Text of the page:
Today, New Jersey joins the growing list of jurisdictions that require employers to offer their employees paid sick leave. The New Jersey Paid Sick Leave Law (the “Law”), which was signed into law on May 2, 2018 and takes effect today, allows employees to accrue one hour of earned sick leave for every thirty hours worked, up to forty hours each year. In lieu of proceeding under this accrual method, employers may offer their employees forty hours of paid sick time at the beginning of each benefit year. Alternatively, employers may establish or rely on their own paid time off policy, as long as it provides for equal or greater paid time off benefits than those provided for under the Law.

The Law applies broadly to employers, regardless of size, that employ employees in the state of New Jersey, including temporary help service firms. While the Law applies to most employees that work in the state, it does not include employees performing service in the construction industry that are under contract pursuant to a collective bargaining agreement, per diem health care employees, or public employees who are provided with sick leave with full pay pursuant to any other law, rule, or regulation of New Jersey.

Employees are permitted to use the earned sick leave accrued for a wide variety of conditions and circumstances, including: the mental or physical illness, injury, or other adverse health condition of the employee or a family member; to recover from domestic violence affecting the employee or a family member; time during which an employee is not able to work because of the closure of work, or the closure of the school of the employee’s child, due to an epidemic or other public health emergency; and time needed by an employee to attend school related conferences, meetings, functions, or other events requested by the school in connection with the health conditions or disability or the employee’s child.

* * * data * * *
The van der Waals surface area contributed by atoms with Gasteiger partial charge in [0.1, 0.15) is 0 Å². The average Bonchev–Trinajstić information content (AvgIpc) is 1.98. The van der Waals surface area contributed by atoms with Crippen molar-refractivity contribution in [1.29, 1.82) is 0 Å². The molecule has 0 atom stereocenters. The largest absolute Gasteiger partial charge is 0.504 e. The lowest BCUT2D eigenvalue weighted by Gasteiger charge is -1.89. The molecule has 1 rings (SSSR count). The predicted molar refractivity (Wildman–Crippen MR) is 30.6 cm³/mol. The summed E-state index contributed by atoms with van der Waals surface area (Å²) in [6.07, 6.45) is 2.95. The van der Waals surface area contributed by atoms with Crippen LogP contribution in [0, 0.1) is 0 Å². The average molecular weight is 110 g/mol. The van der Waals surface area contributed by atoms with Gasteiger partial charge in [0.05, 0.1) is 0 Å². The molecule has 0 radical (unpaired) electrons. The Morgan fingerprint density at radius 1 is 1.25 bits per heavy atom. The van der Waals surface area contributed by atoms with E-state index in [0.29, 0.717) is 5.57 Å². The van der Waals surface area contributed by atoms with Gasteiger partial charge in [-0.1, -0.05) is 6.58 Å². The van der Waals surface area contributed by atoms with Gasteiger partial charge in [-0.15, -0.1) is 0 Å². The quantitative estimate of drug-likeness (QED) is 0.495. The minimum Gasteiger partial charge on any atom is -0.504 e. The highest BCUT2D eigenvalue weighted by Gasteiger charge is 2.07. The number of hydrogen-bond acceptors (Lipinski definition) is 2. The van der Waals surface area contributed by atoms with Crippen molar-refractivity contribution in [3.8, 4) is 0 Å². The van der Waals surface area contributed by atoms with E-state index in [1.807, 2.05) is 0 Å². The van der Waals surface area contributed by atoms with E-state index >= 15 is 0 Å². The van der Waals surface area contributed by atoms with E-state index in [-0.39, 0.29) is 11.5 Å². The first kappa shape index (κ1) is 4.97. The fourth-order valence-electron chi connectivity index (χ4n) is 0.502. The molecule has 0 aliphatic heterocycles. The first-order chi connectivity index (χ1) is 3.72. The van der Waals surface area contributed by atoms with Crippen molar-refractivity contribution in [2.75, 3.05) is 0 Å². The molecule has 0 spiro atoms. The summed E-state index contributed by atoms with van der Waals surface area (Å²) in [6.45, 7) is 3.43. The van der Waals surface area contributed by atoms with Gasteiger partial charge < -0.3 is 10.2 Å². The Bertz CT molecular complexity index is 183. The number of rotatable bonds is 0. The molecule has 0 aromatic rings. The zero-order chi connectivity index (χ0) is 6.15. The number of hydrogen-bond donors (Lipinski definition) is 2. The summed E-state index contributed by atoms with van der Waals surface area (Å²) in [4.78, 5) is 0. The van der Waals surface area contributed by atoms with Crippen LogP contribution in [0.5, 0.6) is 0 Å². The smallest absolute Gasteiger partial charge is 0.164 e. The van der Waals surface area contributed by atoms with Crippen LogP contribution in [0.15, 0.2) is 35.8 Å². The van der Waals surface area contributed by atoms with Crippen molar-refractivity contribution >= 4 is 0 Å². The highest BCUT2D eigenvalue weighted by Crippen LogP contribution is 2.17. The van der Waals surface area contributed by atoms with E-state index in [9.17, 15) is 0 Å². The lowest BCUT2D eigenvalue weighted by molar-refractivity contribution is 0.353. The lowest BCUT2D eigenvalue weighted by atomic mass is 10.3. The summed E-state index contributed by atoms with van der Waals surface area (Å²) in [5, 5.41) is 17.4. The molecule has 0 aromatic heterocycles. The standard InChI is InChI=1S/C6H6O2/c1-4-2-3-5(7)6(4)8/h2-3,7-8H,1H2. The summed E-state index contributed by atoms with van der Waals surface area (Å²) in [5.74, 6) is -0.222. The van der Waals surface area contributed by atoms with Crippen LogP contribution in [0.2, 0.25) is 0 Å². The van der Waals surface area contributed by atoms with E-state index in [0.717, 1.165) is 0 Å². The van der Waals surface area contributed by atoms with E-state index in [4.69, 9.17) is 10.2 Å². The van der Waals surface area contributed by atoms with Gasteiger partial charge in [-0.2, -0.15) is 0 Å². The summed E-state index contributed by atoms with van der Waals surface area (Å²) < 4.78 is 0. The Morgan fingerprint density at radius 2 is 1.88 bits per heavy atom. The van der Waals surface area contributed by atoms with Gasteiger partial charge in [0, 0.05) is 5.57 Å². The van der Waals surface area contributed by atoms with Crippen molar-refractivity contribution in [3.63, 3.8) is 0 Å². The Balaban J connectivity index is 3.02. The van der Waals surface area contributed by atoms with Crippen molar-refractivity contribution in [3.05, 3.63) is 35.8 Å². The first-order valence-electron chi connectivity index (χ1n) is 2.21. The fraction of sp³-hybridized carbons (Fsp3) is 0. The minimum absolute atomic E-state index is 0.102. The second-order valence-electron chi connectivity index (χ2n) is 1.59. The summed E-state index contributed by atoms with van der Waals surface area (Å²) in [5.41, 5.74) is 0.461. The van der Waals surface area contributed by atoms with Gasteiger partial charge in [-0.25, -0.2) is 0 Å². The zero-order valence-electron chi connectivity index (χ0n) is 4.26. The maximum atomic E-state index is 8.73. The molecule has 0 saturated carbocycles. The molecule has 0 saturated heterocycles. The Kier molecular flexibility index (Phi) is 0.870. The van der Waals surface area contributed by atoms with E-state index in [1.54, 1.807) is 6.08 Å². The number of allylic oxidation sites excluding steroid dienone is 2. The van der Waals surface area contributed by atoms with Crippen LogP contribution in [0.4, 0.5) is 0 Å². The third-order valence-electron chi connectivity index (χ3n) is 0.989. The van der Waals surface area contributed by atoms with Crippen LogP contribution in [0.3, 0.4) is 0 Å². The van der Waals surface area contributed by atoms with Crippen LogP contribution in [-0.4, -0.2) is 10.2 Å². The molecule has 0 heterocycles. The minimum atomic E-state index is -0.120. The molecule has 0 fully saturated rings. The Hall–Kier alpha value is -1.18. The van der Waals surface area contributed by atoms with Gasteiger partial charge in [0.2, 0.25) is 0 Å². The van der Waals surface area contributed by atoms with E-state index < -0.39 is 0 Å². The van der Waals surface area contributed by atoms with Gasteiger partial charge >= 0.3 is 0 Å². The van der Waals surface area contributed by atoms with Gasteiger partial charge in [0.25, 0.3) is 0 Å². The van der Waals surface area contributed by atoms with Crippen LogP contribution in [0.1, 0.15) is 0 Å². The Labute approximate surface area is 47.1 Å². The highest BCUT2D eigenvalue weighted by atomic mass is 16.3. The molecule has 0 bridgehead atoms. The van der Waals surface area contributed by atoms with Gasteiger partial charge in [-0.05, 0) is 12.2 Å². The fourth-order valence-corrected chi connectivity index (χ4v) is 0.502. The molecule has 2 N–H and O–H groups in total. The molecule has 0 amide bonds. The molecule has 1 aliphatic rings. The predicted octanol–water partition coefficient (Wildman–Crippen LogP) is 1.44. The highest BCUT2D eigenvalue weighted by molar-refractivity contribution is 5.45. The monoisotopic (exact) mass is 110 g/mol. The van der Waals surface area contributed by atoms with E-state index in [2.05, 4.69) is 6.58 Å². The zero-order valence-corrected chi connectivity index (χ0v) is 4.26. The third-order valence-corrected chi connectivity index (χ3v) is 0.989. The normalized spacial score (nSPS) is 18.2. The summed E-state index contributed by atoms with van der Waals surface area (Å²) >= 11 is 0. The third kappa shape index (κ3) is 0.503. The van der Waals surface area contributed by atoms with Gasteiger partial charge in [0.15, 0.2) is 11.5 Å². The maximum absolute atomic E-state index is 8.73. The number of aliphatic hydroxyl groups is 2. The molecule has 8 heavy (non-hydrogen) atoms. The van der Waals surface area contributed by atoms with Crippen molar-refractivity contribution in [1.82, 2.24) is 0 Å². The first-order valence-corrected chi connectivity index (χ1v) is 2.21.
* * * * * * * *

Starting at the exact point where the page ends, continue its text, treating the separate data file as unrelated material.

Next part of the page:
The Law affords employees with a private right of action against their employers, allowing employees to seek actual damages suffered as a result of the violation plus an equal amount of liquidated damages. Employers must also be cognizant that the Law includes an anti-retaliation provision that provides for a rebuttable presumption of retaliation whenever an employer takes adverse action against an employee within ninety days of when that employee engages in protected activity under the Law, such as filing a complaint or informing any person about an employer’s alleged violation of the Law.

Nearly all New Jersey employers will be impacted by this new law. Accordingly, to the extent employers have not done so already, they should review their paid time off, vacation, and other paid leave policies to determine whether they need to implement a paid sick time policy or amend existing policies to ensure compliance. Lastly, employers must post and distribute to all New Jersey employees a copy of the applicable notice, which can be found here, or on the New Jersey Department of Labor and Workforce Development’s website.